Types of Security Cameras
No matter your surveillance system configuration, the type of camera you choose will have a tremendous impact, and there are many types of security cameras out there. Each of these cameras has its own strengths and weaknesses, its own benefits and downsides, so it’s imperative you make an informed choice. Remember, you’re encouraged to mix-and-match camera types when installing the security camera system that’s right for you.
Depending on the size, these can be anywhere from a rifle bullet or a lipstick tube to a bread loaf, but the basic gist is the same in every case. They’re linear cameras that mount to your wall or ceiling with a tri-axis mount (so don’t worry about orienting them while you’re screwing them into the wall) and focus on a specific part of your premises. Given their tubular design, they have room for night-vision and IR features, and they have better range and zoom capabilities than the flatter dome-type cameras.
Since they’re so obviously recognizable as a CCTV camera, they’re a great deterrent as well, and they’re easy to mount just about anywhere. With the typical weatherproof hoods, they’re quite durable, but they don’t always come with the full IP certification of other models.
On the other hand, they’re more susceptible to damage than other models and they make tempting nests for wildlife, so make sure you choose a good spot to install bullet cameras on your premises.
The small, black orb of a dome camera offers a better field of view than its bullet counterpart. It’s also more subtle, more durable types of security cameras on the market. If you’re looking for a less assertive security camera system, the humble dome has its advantages. All the security with none of the appearance of vigilance.
Also called “eyeball” cameras, the turret camera has a ball-and-socket joint to let you precisely redirect the field of view without remounting the camera every time. They’re great for warehouses. Some of these may resemble dome-type cameras, but there’s a simple trick to distinguish them – if the lens and the IR LEDs are in front of the glass on the housing rather than contained behind it, you’ve got a turret camera instead of a dome.
Since the glass housing doesn’t get in the way, they aren’t quite as vandal-proof as dome-type cameras, but they make up for it in capabilities. As well as being great for re-positioning on the fly, they are better for low-light and infrared since the glass housing doesn’t impede the lens. With some, it’s hard to tell at a glance where they’ve been aimed, so they can give a panoptic impression as a deterrent, regardless of their true field of view. Installing a video surveillance system with a few of these is a great option for a number of different configurations.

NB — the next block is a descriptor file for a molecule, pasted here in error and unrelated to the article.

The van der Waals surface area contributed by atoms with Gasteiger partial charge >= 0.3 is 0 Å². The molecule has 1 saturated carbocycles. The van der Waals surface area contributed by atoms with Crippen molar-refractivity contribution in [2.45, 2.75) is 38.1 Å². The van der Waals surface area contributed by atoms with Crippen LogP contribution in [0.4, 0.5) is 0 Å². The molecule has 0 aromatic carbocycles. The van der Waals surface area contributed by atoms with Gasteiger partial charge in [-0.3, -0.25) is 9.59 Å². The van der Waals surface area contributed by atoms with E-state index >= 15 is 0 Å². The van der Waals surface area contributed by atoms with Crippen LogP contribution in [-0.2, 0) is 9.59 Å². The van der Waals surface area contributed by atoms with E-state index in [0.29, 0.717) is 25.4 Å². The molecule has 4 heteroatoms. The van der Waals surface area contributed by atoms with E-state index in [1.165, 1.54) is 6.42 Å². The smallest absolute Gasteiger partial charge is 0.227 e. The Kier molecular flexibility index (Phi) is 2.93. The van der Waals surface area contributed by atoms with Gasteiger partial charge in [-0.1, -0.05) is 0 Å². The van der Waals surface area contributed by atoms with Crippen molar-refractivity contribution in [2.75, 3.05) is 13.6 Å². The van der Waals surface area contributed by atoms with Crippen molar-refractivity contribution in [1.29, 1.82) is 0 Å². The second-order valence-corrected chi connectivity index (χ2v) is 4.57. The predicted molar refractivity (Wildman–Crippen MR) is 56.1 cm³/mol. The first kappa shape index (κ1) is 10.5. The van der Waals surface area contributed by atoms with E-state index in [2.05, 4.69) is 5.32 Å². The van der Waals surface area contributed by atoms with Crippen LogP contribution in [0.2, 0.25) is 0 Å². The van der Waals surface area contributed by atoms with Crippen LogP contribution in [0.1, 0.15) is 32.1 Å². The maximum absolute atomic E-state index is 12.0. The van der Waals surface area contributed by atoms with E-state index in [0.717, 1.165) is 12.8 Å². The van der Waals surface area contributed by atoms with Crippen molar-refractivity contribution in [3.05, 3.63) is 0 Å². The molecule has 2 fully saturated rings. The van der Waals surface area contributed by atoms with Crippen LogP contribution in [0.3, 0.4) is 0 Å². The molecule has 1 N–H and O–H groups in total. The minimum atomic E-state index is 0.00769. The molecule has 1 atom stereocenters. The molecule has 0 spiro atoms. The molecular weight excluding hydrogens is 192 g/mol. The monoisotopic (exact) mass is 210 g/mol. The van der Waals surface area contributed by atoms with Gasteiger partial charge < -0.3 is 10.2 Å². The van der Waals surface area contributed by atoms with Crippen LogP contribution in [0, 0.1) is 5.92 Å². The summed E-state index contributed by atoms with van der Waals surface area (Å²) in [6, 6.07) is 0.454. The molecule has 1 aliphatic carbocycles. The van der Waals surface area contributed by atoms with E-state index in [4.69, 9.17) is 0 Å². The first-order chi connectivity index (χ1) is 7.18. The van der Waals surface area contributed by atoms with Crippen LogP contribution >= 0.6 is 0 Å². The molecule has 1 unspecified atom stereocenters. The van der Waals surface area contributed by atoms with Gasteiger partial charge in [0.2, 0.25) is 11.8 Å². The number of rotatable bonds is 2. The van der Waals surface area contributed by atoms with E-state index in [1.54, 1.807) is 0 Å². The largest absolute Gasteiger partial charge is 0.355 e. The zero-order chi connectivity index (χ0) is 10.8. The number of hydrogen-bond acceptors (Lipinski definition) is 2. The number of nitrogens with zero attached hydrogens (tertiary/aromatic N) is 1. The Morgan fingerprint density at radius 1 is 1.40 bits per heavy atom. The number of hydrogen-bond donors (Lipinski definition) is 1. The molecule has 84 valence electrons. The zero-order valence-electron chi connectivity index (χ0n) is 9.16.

PTZ (Pan Tilt Zoom) Cameras
What PTZ cameras lack in hardiness, they make up for in versatility. They are one of the most adaptave types of security cameras and the ultimate IP camera, these “pan-tilt-zoom” cameras can be re-aimed remotely. They can track a person or a car across a range, or be programmed to cycle through different orientations to give you a much more comprehensive field of view with a single piece of hardware. They can also zoom and focus in on faces or license plates in real time. They’re exceptionally useful as NVR cameras, since they can respond to user inputs even from off-site network connections.
These cameras give you an unparalleled field of view. With fewer blind spots, these security cameras let you keep an eye on a dozen things at once, and their all-in-one package is hard to beat.
With a central focus and a condensed periphery, a fisheye lens gives you a concentrated look at a wide field of view. It’s great for a parking lot or a warehouse, where the finer details aren’t as important as the overall picture. These are self-contained and, since the lens is doing the heavy lifting, they aren’t as susceptible to mechanical failure as their multi-lens counterparts. What you lose in resolution, especially at the edges of your field of view, you make up for in reliability.
If you’re looking for the field of view of a fisheye lens but don’t want the distortion, you probably want to install a multi-lens camera. This type of panoramic camera uses multiple discrete lenses and picture channels to capture up to a 360-degree field of view and uses image-processing software to stitch the channels together into a contiguous video feed.
Multi-lens cameras are better for low-light or infrared (you can even target several cameras to the same spot and capture overlapping video feeds on different frequencies) and they’re better for high resolution over fisheye lenses. Additionally, in case of damage or blockage to any single lens, a multi-lens camera will keep broadcasting where a fisheye or other single-lens camera would fail.
What’s Right for Me?
There are many types of security cameras so when setting up and installing a security camera system, you have your own needs and preferences. There’s no single solution that’s going to help everyone. It depends on how many cameras you’re installing, what you want them to do, what you want them to watch for and what you expect them to deal with. Whether you know exactly what you want in a security camera system or just want a little more information, give us a call and let our expertise work for you. Call Safe and Sound today for a free video surveillance system consultation.